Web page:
Donald Leggett:
Very well said Mollie and I surely have observed much of what you were saying. And, and I certainly would have to agree with all that that, you know, my personal experience with Mike is that he supports any part of the University where he feels like there's a need for it. And I have surely appreciated that and enjoyed working with him and doing that. (55:28)

Mollie Davenport:
Where you have, where you have an institution who creates those kinds of people that live and work within their communities. And then yes, you do become you may not be recognized as the Alpha Dog all the time but you are and that's my that's my that's my two cents worth. (55:51)

Donald Leggett:
Well, it's, like I said, it's well said. Thanks. Thank you for adding that, Mollie. I appreciate that. Um, well, I'm Well wind this down, Michael 'cause I know we've been at it now about an hour and we'll give you a little rest here in a little bit. But do you think Mike that like I said this underdog thing will sort of disappear. Do you think that's anything that should be done to promote the Alpha Dog image or will it naturally expose? (56:32)

Mike Bunting:
Well let me tell you one thing. I had no idea, you know the universities, Chapel Hill, East Carolina, Appalachian, Woman's College, State they all get grants you know, extra grants to recruits students, what do you call Don?

Donald Leggett:
I'm not sure I know what your referring to.

Mike Bunting:
Well, the state, the high education body gives each school X room for X number. I think it's called special scholarships. Hmm that's something that will trick, trip your trigger if you can find that number how many dollars or spots that the University of North Carolina at Chapel Hill get and they got X number of students. A we got X number of students and how many grants we get. If there ever was I could find such a god awful disadvantage. I would Id bring it up. (58:10)

Donald Leggett:
You know Mike, as long as you and I have been around and of course when I came back to the campus to work in 1970. And that period of time we seem to have been trying to to attain a certain level and to when, how do you think we will never know when we will lack of a better term have arrived? Now, I've been waiting for us to feel like that we have really arrived but I'm not sure that's a good thing to have happen. When you feel like you have arrived then maybe you can become complacent. So do you do you feel like they'll ever be a time when we feel like that? Well we have arrived now. (59:06)

Mike Bunting:
Yeah and that's when an ECU doctor, medical doctor student graduated from our college or university when he has to revive a State, I mean or a Carolina, Carolina official from shock [unclear] got your butt beat football. That's when we arrived. When our doctor medical doctor saves Carolina football players butt or a State butt a we can brag about it. We fixed it. That ain't gonna happen but I like to think about it. Anyway you wanted to, you had asked me one time I made a couple notes. You want to know about my background as far as what I've done? Well, so far I've stayed out of jail. That's that's an accomplishment. Because my great uncle had to go to jail every Saturday morning. He had to go to jail. Uncle Sherman was my grandmother's brother. My dad's uncle. Anyway, Uncle Sherman was the last real, what do you call it. I swear hold on Don. When you went to the stable to have your horses, hooves put on yeah. And also, he was one of the last living old time guys, what do you call them. (1:01:24)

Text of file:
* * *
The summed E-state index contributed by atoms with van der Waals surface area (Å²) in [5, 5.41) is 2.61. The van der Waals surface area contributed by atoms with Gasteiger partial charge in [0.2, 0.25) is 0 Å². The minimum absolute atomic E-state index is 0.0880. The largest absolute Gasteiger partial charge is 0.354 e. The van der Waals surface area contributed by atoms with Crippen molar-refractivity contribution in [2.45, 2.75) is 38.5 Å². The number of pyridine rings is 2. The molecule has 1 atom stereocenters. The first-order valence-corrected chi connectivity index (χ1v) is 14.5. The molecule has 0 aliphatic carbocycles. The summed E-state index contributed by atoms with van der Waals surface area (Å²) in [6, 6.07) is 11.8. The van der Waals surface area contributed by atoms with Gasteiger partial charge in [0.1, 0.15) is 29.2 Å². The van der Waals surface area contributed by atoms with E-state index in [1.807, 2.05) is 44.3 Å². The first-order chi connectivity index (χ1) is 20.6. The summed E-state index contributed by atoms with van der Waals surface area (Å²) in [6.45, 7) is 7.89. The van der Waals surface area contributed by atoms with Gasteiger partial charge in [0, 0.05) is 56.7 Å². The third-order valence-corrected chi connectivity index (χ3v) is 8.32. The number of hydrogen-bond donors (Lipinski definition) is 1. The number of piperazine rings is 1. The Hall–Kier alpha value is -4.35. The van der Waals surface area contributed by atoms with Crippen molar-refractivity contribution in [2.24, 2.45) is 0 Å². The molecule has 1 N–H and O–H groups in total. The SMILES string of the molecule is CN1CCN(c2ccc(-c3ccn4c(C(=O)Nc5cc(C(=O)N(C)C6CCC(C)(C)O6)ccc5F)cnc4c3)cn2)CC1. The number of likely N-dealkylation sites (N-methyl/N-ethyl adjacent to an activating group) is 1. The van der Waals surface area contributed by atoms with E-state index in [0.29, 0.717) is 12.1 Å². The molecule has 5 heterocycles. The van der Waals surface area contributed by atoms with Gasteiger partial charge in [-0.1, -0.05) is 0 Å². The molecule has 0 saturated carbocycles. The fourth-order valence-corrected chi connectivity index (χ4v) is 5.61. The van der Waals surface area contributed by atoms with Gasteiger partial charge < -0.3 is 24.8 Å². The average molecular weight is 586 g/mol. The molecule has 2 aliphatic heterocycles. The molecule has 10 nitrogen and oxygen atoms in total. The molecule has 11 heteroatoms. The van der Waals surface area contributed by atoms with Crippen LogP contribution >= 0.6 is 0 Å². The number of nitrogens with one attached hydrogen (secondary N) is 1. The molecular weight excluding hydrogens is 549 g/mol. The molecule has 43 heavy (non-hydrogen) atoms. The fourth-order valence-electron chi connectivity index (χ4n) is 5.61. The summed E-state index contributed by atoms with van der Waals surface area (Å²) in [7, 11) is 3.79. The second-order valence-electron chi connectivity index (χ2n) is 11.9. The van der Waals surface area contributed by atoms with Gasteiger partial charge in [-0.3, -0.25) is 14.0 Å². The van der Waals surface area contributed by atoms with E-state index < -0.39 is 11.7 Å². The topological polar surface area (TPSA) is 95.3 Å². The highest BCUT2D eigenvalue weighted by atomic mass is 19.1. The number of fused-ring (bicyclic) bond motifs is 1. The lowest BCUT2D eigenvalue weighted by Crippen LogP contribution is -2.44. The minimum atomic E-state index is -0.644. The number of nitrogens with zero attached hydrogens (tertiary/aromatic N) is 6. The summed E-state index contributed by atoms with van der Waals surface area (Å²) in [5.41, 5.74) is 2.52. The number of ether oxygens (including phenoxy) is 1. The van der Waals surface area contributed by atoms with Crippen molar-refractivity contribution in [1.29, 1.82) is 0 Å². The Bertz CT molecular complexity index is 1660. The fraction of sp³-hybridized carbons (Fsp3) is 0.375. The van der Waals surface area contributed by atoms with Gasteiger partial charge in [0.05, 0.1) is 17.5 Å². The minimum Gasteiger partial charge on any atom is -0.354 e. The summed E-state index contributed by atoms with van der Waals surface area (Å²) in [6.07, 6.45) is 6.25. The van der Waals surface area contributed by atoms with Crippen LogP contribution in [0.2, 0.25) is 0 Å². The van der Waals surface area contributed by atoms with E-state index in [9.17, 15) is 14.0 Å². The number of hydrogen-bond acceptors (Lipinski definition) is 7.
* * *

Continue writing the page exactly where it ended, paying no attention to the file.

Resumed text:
[unclear]

Well he was a true blacksmith and he did a lot of work for the guys that worked on the railroads. There are tools, you know, there's pry bars and all that stuff. And he's last living one that did that kind of work up this way. And he had to go drive over some place on the other side of Winston. To get the right kind of coal is only one kind he used it got hot or did something but anyway he he opened up a like a quick market thing, like Walter's place where they just sell gas and make a little you know crackers and stuff like that. Well a guy that moved in right down the street from him selling the same thing except he ordered his gas. and put it a penny a gallon cheaper. And every time he did it of course Sherman would do it. Finally Uncle Sherman went to see him and said this is crazy. We're cutting each other's throats don't make that much anyway. Now don't do this damn he had no more got back to his place he said a damn if he didn't lower it again. He said I'm gonna tell you one more time, don't do it again. Within a week he did it again. Well, something happened one night. That the place burned down, well we all knew who it was, it was Uncle Sherman. (1:03:49)

Donald Leggett:
You reckon we ought to stop the recording now Mike. Is this good place to stop it?

Mike Bunting: